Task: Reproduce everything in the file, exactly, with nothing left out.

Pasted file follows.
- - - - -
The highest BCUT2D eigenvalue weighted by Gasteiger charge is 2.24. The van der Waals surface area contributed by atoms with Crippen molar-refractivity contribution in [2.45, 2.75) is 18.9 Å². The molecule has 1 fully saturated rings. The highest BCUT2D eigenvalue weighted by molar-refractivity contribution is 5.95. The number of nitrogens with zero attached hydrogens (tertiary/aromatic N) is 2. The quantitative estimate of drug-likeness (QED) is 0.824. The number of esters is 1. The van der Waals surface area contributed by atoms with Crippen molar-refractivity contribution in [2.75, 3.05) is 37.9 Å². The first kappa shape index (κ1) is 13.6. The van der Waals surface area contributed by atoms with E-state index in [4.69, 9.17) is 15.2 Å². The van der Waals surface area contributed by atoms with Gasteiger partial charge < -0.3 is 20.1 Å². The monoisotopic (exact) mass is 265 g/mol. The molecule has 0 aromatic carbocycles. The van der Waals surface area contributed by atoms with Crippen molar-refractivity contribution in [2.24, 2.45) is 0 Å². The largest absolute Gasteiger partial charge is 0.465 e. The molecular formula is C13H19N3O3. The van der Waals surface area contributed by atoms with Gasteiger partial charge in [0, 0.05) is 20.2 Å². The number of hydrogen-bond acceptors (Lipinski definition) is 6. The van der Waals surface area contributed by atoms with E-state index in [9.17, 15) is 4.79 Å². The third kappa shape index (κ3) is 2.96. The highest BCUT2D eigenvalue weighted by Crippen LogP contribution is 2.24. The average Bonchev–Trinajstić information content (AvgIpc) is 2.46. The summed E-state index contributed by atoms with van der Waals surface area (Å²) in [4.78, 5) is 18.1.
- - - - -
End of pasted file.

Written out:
The highest BCUT2D eigenvalue weighted by Gasteiger charge is 2.24. The van der Waals surface area contributed by atoms with Crippen molar-refractivity contribution in [2.45, 2.75) is 18.9 Å². The molecule has 1 fully saturated rings. The highest BCUT2D eigenvalue weighted by molar-refractivity contribution is 5.95. The number of nitrogens with zero attached hydrogens (tertiary/aromatic N) is 2. The quantitative estimate of drug-likeness (QED) is 0.824. The number of esters is 1. The van der Waals surface area contributed by atoms with Crippen molar-refractivity contribution in [2.75, 3.05) is 37.9 Å². The first kappa shape index (κ1) is 13.6. The van der Waals surface area contributed by atoms with E-state index in [4.69, 9.17) is 15.2 Å². The van der Waals surface area contributed by atoms with Gasteiger partial charge < -0.3 is 20.1 Å². The monoisotopic (exact) mass is 265 g/mol. The molecule has 0 aromatic carbocycles. The van der Waals surface area contributed by atoms with Crippen molar-refractivity contribution in [2.24, 2.45) is 0 Å². The largest absolute Gasteiger partial charge is 0.465 e. The molecular formula is C13H19N3O3. The van der Waals surface area contributed by atoms with Gasteiger partial charge in [0, 0.05) is 20.2 Å². The number of hydrogen-bond acceptors (Lipinski definition) is 6. The van der Waals surface area contributed by atoms with E-state index in [9.17, 15) is 4.79 Å². The third kappa shape index (κ3) is 2.96. The highest BCUT2D eigenvalue weighted by Crippen LogP contribution is 2.24. The average Bonchev–Trinajstić information content (AvgIpc) is 2.46. The summed E-state index contributed by atoms with van der Waals surface area (Å²) in [4.78, 5) is 18.1.